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Significant Digits For Thursday, July 6, 2017

You’re reading Significant Digits, a daily digest of the numbers tucked inside the news.


8 percent

Paris and Los Angeles are competing for the rights to host the 2024 Olympic games. The International Olympic Committee has finally wised up and realized they should probably pick a city where the population actually wants to host the Olympics. Polling by the IOC suggests that 78 percent of L.A. residents and 63 percent of Paris residents favor their cities hosting the games. The key number for the IOC: 23 percent of Paris residents oppose the games in Paris compared to 8 percent of Los Angeles residents. [Sports Business Daily]


20 percent

Under the GOP health care bill, average premiums for midlevel insurance plans are projected to rise by 20 percent next January. This presents a bit of a pickle for Republican legislators, who could be held responsible for a huge premium hike in 2018 midterm elections. [The Wall Street Journal]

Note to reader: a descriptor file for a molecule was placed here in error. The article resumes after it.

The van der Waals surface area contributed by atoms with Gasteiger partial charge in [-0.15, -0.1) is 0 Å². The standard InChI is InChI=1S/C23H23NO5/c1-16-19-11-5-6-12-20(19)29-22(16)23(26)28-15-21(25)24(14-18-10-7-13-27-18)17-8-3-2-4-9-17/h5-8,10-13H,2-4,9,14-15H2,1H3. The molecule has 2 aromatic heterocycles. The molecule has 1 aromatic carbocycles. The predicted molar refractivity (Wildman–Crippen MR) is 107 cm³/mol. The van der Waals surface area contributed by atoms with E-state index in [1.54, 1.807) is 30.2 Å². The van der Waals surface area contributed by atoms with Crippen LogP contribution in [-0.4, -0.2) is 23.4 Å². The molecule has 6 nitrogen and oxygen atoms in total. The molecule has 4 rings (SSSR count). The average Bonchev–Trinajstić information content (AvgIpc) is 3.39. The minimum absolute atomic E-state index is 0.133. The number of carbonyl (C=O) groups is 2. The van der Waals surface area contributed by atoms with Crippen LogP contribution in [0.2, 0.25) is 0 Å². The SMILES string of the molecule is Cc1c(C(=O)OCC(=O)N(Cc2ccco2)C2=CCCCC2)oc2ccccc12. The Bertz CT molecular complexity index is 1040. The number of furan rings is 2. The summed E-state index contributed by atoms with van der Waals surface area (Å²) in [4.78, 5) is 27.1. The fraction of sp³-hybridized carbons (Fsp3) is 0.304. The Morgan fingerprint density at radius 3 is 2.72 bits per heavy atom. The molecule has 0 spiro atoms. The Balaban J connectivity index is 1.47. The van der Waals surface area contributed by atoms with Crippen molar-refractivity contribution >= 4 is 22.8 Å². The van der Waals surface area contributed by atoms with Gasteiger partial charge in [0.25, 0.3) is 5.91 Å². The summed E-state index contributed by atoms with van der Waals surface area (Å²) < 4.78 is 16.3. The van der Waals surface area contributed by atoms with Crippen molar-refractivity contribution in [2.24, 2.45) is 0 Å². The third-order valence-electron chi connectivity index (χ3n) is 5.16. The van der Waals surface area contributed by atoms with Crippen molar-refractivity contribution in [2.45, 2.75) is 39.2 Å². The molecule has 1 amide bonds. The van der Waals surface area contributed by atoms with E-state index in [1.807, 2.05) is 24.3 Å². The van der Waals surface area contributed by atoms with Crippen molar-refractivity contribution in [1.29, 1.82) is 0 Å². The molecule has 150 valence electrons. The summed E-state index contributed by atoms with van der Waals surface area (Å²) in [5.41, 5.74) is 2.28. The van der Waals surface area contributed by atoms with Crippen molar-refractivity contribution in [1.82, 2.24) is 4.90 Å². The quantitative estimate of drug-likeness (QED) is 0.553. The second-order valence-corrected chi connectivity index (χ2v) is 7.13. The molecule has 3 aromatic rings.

Article 265

In Russia, companies may be able to write off ransoms paid to malware hackers under Article 265 of the Russian Tax Code, provided they can get those shakedown artists to at least give them a receipt. [Bloomberg BNA]


2019

Volvo announced its intention to phase out combustion-only vehicles, with new 2019 models being either hybrids or entirely electric-powered. [Axios]


5,500 artifacts

Prosecutors filed a stipulation of settlement Wednesday with Hobby Lobby. The company bought over 5,500 artifacts, namely clay tablets, that may have been looted from historical sites in Iraq. The company will have to return all of the artifacts and pay the government $3 million to resolve the civil action. [The New York Times]


371,403

Number of new motorcycles sold in 2016, down from 716,268 at the market’s peak in 2006. As baby boomers, who for a long time were the meat and potatoes of the motorcycle business, age out of the market, motorcycle brands are trying to get more starter bikes on the market to recruit new riders. [Bloomberg]


If you see a significant digit in the wild, send it to @WaltHickey.

Walt Hickey was FiveThirtyEight’s chief culture writer.

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